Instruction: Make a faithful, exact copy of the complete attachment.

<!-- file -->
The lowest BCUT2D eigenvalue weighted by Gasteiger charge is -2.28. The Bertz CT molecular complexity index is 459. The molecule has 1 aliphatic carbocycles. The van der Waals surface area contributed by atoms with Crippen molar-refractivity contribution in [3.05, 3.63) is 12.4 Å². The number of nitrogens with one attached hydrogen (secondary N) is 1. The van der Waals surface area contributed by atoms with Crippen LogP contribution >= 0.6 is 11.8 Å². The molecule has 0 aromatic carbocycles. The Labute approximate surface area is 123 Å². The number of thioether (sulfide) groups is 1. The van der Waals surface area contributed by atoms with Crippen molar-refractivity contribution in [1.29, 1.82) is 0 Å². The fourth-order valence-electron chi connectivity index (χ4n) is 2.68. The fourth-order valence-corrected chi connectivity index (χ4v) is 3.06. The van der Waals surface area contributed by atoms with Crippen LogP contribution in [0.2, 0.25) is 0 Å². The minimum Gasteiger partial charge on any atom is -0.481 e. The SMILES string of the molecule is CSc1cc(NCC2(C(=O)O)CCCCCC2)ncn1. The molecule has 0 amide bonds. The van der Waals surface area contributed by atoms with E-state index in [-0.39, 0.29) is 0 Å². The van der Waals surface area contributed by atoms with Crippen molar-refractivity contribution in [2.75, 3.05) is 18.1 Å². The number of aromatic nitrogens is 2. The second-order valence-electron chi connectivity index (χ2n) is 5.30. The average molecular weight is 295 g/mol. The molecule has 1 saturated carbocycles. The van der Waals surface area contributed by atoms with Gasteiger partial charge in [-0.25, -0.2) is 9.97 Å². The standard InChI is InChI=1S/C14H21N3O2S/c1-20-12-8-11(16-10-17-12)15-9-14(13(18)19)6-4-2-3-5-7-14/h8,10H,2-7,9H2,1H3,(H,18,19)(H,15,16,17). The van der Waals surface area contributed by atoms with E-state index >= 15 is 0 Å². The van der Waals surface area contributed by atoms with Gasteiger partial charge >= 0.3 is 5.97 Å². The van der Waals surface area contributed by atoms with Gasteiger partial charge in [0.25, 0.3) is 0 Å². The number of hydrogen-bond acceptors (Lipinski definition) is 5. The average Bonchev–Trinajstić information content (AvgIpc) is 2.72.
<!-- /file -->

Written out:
The lowest BCUT2D eigenvalue weighted by Gasteiger charge is -2.28. The Bertz CT molecular complexity index is 459. The molecule has 1 aliphatic carbocycles. The van der Waals surface area contributed by atoms with Crippen molar-refractivity contribution in [3.05, 3.63) is 12.4 Å². The number of nitrogens with one attached hydrogen (secondary N) is 1. The van der Waals surface area contributed by atoms with Crippen LogP contribution >= 0.6 is 11.8 Å². The molecule has 0 aromatic carbocycles. The Labute approximate surface area is 123 Å². The number of thioether (sulfide) groups is 1. The van der Waals surface area contributed by atoms with Crippen molar-refractivity contribution in [1.29, 1.82) is 0 Å². The fourth-order valence-electron chi connectivity index (χ4n) is 2.68. The fourth-order valence-corrected chi connectivity index (χ4v) is 3.06. The van der Waals surface area contributed by atoms with Crippen LogP contribution in [0.2, 0.25) is 0 Å². The minimum Gasteiger partial charge on any atom is -0.481 e. The SMILES string of the molecule is CSc1cc(NCC2(C(=O)O)CCCCCC2)ncn1. The molecule has 0 amide bonds. The van der Waals surface area contributed by atoms with E-state index in [-0.39, 0.29) is 0 Å². The van der Waals surface area contributed by atoms with Crippen molar-refractivity contribution in [2.75, 3.05) is 18.1 Å². The number of aromatic nitrogens is 2. The second-order valence-electron chi connectivity index (χ2n) is 5.30. The average molecular weight is 295 g/mol. The molecule has 1 saturated carbocycles. The van der Waals surface area contributed by atoms with Gasteiger partial charge in [-0.25, -0.2) is 9.97 Å². The standard InChI is InChI=1S/C14H21N3O2S/c1-20-12-8-11(16-10-17-12)15-9-14(13(18)19)6-4-2-3-5-7-14/h8,10H,2-7,9H2,1H3,(H,18,19)(H,15,16,17). The van der Waals surface area contributed by atoms with E-state index >= 15 is 0 Å². The van der Waals surface area contributed by atoms with Gasteiger partial charge >= 0.3 is 5.97 Å². The van der Waals surface area contributed by atoms with Gasteiger partial charge in [0.25, 0.3) is 0 Å². The number of hydrogen-bond acceptors (Lipinski definition) is 5. The average Bonchev–Trinajstić information content (AvgIpc) is 2.72.